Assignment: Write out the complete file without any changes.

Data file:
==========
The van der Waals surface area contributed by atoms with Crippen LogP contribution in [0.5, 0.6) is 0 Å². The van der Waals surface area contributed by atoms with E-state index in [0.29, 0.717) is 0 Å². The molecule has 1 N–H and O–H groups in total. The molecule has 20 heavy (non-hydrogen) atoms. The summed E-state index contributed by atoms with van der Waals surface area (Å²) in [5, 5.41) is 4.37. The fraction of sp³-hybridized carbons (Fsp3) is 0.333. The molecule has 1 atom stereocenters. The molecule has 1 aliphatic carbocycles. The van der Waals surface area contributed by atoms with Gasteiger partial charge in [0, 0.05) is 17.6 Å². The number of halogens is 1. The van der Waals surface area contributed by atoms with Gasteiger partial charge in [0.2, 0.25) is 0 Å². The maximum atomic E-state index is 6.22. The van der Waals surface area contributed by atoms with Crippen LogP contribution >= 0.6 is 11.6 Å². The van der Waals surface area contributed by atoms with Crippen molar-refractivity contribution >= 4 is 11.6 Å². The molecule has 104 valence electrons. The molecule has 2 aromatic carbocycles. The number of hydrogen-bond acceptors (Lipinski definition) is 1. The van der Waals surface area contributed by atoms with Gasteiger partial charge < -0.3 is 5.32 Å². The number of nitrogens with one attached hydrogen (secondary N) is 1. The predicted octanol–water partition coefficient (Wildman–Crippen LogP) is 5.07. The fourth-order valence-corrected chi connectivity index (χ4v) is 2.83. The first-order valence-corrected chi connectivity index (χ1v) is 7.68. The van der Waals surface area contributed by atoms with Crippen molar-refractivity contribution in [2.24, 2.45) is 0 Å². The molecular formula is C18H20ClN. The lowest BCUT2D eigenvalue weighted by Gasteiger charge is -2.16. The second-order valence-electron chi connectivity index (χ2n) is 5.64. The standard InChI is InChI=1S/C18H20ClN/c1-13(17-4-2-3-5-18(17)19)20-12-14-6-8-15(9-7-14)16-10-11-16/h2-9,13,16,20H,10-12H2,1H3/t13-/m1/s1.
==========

The van der Waals surface area contributed by atoms with Crippen LogP contribution in [0.5, 0.6) is 0 Å². The van der Waals surface area contributed by atoms with E-state index in [0.29, 0.717) is 0 Å². The molecule has 1 N–H and O–H groups in total. The molecule has 20 heavy (non-hydrogen) atoms. The summed E-state index contributed by atoms with van der Waals surface area (Å²) in [5, 5.41) is 4.37. The fraction of sp³-hybridized carbons (Fsp3) is 0.333. The molecule has 1 atom stereocenters. The molecule has 1 aliphatic carbocycles. The van der Waals surface area contributed by atoms with Gasteiger partial charge in [0, 0.05) is 17.6 Å². The number of halogens is 1. The van der Waals surface area contributed by atoms with Gasteiger partial charge in [0.2, 0.25) is 0 Å². The maximum atomic E-state index is 6.22. The van der Waals surface area contributed by atoms with Crippen LogP contribution >= 0.6 is 11.6 Å². The van der Waals surface area contributed by atoms with Crippen molar-refractivity contribution >= 4 is 11.6 Å². The molecule has 104 valence electrons. The molecule has 2 aromatic carbocycles. The number of hydrogen-bond acceptors (Lipinski definition) is 1. The van der Waals surface area contributed by atoms with Gasteiger partial charge < -0.3 is 5.32 Å². The number of nitrogens with one attached hydrogen (secondary N) is 1. The predicted octanol–water partition coefficient (Wildman–Crippen LogP) is 5.07. The fourth-order valence-corrected chi connectivity index (χ4v) is 2.83. The first-order valence-corrected chi connectivity index (χ1v) is 7.68. The van der Waals surface area contributed by atoms with Crippen molar-refractivity contribution in [2.24, 2.45) is 0 Å². The molecular formula is C18H20ClN. The lowest BCUT2D eigenvalue weighted by Gasteiger charge is -2.16. The second-order valence-electron chi connectivity index (χ2n) is 5.64. The standard InChI is InChI=1S/C18H20ClN/c1-13(17-4-2-3-5-18(17)19)20-12-14-6-8-15(9-7-14)16-10-11-16/h2-9,13,16,20H,10-12H2,1H3/t13-/m1/s1.